Boot camp comes to Eagle County

That’s why, on his second trip to meet with Sobol in September, Feucht attended a day-long formal training class along with other people from around the country to learn his boot camp techniques.

Feucht is bringing his newfound knowledge back to Eagle County. He’ll teach an exercise class at WECMRD Field House in Edwards on Nov. 5.

Local resident Ghiqui Hoffmann also attended the training and will help Feucht lead the classes here in Eagle County. The classes are free and open to anyone who wants to work on balance or general strength training.

“We’ll start out with exercises that essentially anyone can do,” Feucht said. “Like turn your head left as far as you can, then turn it right as far as you can.”

There are 14 exercises, including torso twists, eye movements and exaggerated facial expressions, before participants even get out of their chairs. Once on their feet, participants will do basic movements, like moving their feet, and then walking forward with steady balance. Vocal training — having people count out loud as they do each exercise — is also part of the class, since Parkinson’s can affect a person’s vocal cords.

“Gary has done an excellent job covering everything in the body that Parkinson’s effects,” Feucht said.

Focus on the positive

At the local Parkinson’s support group, which takes place monthly in Edwards, attendees range from age 50 to 75, said Carly Rietmann, the Healthy Aging Program coordinator for Eagle County Public Health, who co-founded the group in 2012 with John Bade, an Eagle resident who has Parkinson’s disease. The meetings are very upbeat, Bade said.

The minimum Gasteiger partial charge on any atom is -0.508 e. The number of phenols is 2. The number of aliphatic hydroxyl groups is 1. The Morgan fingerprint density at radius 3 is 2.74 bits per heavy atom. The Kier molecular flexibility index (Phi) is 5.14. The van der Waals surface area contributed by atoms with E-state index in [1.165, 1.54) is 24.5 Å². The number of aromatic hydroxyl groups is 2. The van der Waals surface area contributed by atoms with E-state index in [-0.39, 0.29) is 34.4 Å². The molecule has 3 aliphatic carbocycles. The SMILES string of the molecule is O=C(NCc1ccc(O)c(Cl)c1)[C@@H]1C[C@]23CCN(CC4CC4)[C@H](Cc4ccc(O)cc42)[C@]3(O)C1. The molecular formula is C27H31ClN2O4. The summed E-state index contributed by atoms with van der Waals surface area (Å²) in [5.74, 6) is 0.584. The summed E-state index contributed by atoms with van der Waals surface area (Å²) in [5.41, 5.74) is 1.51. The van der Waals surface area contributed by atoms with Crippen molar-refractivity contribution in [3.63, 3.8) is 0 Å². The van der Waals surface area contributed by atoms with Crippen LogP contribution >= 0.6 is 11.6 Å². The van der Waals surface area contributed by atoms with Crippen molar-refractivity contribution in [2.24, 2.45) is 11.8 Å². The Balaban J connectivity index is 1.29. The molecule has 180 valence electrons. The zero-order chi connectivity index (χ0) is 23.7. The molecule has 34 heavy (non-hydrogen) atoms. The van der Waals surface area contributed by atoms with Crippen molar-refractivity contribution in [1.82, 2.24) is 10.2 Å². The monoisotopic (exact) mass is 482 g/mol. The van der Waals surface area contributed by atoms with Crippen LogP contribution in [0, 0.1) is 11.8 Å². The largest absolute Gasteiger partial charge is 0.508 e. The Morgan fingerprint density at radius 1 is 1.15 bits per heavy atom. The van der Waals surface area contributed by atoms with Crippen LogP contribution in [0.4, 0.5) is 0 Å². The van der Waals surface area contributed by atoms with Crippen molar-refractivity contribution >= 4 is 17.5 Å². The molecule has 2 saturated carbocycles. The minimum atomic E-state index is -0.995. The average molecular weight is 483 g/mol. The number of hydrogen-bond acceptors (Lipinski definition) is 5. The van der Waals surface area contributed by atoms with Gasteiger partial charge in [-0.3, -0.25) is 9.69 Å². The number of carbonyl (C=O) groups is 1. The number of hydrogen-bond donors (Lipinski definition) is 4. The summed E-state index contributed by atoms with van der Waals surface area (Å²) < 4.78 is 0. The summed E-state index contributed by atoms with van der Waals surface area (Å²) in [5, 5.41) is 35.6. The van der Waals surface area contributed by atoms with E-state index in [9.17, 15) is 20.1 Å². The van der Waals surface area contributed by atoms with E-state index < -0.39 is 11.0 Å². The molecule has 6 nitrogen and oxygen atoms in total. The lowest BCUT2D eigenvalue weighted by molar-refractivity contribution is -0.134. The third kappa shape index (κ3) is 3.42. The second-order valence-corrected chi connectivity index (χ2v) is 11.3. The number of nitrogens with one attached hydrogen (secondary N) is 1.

“We don’t allow any negative comments,” he said. “We talk about the positive things that have come along during the month that have proven to be of some success in extending or slowing down the process that we’re going through.”

Often times presenters share valuable information. Neurologists and speech therapists have presented, and Gary Sobol led a mini exercise class this summer.

“We just keep growing from word of mouth and letting people know the group is there,” Bade said.

When you walk into the meeting, you wouldn’t know that anyone has Parkinson’s disease, according to Reitmann.

“I think it’s because most of the people are super active and very strict with their exercise regime, and it helps them so much. I had one lady who said ‘I hadn’t wanted to go because I just didn’t want to see people who are worse off than I am. I told her ‘It’s not like that at all.’ It’s become a social time and all the attendees have become really good friends. It’s not what most people probably think it is.”

With that in mind, Feucht is ready to tailor the exercise classes to the ability level of the participants.

“We will try to be sensitive to where people are and meet them where they are and challenge them,” Feucht said.

In Boulder, Sobol’s classes have been so effective, he’s added additional, more challenging “circuit” classes.

Feucht is hopeful that the classes will be an encouragement and resource for Eagle County residents diagnosed with the disease.

“The support of a class means a lot, and once people are in it for as little as a few weeks, they see significant changes, significant improvement, that in and of itself will keep them coming back,” he said.